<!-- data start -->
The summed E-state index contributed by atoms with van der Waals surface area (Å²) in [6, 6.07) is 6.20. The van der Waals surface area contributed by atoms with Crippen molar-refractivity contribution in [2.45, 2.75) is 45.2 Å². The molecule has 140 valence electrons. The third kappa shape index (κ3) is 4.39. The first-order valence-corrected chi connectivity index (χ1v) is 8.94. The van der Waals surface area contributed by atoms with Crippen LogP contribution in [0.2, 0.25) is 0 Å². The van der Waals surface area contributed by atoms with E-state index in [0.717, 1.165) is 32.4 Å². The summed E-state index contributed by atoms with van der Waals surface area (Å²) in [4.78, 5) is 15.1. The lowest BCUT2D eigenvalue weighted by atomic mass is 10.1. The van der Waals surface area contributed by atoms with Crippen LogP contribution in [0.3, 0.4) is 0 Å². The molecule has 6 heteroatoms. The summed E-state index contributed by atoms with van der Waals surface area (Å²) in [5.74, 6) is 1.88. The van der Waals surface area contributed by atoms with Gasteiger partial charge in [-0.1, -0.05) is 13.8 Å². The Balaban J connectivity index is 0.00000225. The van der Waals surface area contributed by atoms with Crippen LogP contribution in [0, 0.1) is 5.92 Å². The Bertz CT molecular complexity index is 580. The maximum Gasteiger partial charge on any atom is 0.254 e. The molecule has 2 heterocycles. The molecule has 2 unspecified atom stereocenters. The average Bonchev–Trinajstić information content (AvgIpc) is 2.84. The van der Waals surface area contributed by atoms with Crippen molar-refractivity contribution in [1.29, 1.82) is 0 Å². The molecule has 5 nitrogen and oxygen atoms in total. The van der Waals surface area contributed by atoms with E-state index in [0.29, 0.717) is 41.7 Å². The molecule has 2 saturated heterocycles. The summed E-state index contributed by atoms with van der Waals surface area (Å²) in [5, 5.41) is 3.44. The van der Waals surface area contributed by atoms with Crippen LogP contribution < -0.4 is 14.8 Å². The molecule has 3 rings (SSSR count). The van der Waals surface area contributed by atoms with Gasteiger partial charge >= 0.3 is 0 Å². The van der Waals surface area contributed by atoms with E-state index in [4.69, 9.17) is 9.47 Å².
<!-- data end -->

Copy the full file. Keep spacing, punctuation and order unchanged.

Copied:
The summed E-state index contributed by atoms with van der Waals surface area (Å²) in [6, 6.07) is 6.20. The van der Waals surface area contributed by atoms with Crippen molar-refractivity contribution in [2.45, 2.75) is 45.2 Å². The molecule has 140 valence electrons. The third kappa shape index (κ3) is 4.39. The first-order valence-corrected chi connectivity index (χ1v) is 8.94. The van der Waals surface area contributed by atoms with Crippen LogP contribution in [0.2, 0.25) is 0 Å². The van der Waals surface area contributed by atoms with E-state index in [0.717, 1.165) is 32.4 Å². The summed E-state index contributed by atoms with van der Waals surface area (Å²) in [4.78, 5) is 15.1. The lowest BCUT2D eigenvalue weighted by atomic mass is 10.1. The van der Waals surface area contributed by atoms with Crippen LogP contribution in [0.3, 0.4) is 0 Å². The molecule has 6 heteroatoms. The summed E-state index contributed by atoms with van der Waals surface area (Å²) in [5.74, 6) is 1.88. The van der Waals surface area contributed by atoms with Gasteiger partial charge in [-0.1, -0.05) is 13.8 Å². The Balaban J connectivity index is 0.00000225. The van der Waals surface area contributed by atoms with Crippen LogP contribution in [0, 0.1) is 5.92 Å². The Bertz CT molecular complexity index is 580. The maximum Gasteiger partial charge on any atom is 0.254 e. The molecule has 2 heterocycles. The molecule has 2 unspecified atom stereocenters. The average Bonchev–Trinajstić information content (AvgIpc) is 2.84. The van der Waals surface area contributed by atoms with Crippen molar-refractivity contribution in [1.29, 1.82) is 0 Å². The molecule has 5 nitrogen and oxygen atoms in total. The van der Waals surface area contributed by atoms with E-state index in [0.29, 0.717) is 41.7 Å². The molecule has 2 saturated heterocycles. The summed E-state index contributed by atoms with van der Waals surface area (Å²) in [5, 5.41) is 3.44. The van der Waals surface area contributed by atoms with Crippen LogP contribution < -0.4 is 14.8 Å². The molecule has 3 rings (SSSR count). The van der Waals surface area contributed by atoms with Gasteiger partial charge >= 0.3 is 0 Å². The van der Waals surface area contributed by atoms with E-state index in [4.69, 9.17) is 9.47 Å².